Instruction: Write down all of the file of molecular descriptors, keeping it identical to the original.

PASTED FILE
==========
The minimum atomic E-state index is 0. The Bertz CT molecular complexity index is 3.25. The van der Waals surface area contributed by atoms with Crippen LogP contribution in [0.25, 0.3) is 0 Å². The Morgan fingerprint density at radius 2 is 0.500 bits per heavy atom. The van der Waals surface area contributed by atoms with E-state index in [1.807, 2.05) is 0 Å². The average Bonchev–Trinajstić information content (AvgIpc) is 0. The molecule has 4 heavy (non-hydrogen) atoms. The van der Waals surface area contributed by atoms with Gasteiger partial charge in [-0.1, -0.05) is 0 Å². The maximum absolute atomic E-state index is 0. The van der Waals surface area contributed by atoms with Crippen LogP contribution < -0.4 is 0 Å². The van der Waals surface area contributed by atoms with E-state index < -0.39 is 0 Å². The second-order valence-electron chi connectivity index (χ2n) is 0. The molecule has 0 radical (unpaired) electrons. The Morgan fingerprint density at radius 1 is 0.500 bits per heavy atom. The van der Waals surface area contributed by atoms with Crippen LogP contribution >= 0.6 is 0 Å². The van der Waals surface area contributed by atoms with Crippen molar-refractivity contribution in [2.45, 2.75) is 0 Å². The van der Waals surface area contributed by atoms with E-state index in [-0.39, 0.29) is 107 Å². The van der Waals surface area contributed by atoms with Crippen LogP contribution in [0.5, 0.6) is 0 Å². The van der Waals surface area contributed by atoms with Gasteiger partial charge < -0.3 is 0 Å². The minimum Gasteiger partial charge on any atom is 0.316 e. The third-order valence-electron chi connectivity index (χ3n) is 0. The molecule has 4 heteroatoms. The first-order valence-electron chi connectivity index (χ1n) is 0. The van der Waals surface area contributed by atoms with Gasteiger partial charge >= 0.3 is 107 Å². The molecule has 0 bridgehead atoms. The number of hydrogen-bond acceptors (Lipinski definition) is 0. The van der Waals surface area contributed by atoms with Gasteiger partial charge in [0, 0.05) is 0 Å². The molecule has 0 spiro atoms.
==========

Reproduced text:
The minimum atomic E-state index is 0. The Bertz CT molecular complexity index is 3.25. The van der Waals surface area contributed by atoms with Crippen LogP contribution in [0.25, 0.3) is 0 Å². The Morgan fingerprint density at radius 2 is 0.500 bits per heavy atom. The van der Waals surface area contributed by atoms with E-state index in [1.807, 2.05) is 0 Å². The average Bonchev–Trinajstić information content (AvgIpc) is 0. The molecule has 4 heavy (non-hydrogen) atoms. The van der Waals surface area contributed by atoms with Gasteiger partial charge in [-0.1, -0.05) is 0 Å². The maximum absolute atomic E-state index is 0. The van der Waals surface area contributed by atoms with Crippen LogP contribution < -0.4 is 0 Å². The van der Waals surface area contributed by atoms with E-state index < -0.39 is 0 Å². The second-order valence-electron chi connectivity index (χ2n) is 0. The molecule has 0 radical (unpaired) electrons. The Morgan fingerprint density at radius 1 is 0.500 bits per heavy atom. The van der Waals surface area contributed by atoms with Crippen LogP contribution >= 0.6 is 0 Å². The van der Waals surface area contributed by atoms with Crippen molar-refractivity contribution in [2.45, 2.75) is 0 Å². The van der Waals surface area contributed by atoms with E-state index in [-0.39, 0.29) is 107 Å². The van der Waals surface area contributed by atoms with Crippen LogP contribution in [0.5, 0.6) is 0 Å². The van der Waals surface area contributed by atoms with Gasteiger partial charge < -0.3 is 0 Å². The minimum Gasteiger partial charge on any atom is 0.316 e. The third-order valence-electron chi connectivity index (χ3n) is 0. The molecule has 4 heteroatoms. The first-order valence-electron chi connectivity index (χ1n) is 0. The van der Waals surface area contributed by atoms with Gasteiger partial charge >= 0.3 is 107 Å². The molecule has 0 bridgehead atoms. The number of hydrogen-bond acceptors (Lipinski definition) is 0. The van der Waals surface area contributed by atoms with Gasteiger partial charge in [0, 0.05) is 0 Å². The molecule has 0 spiro atoms.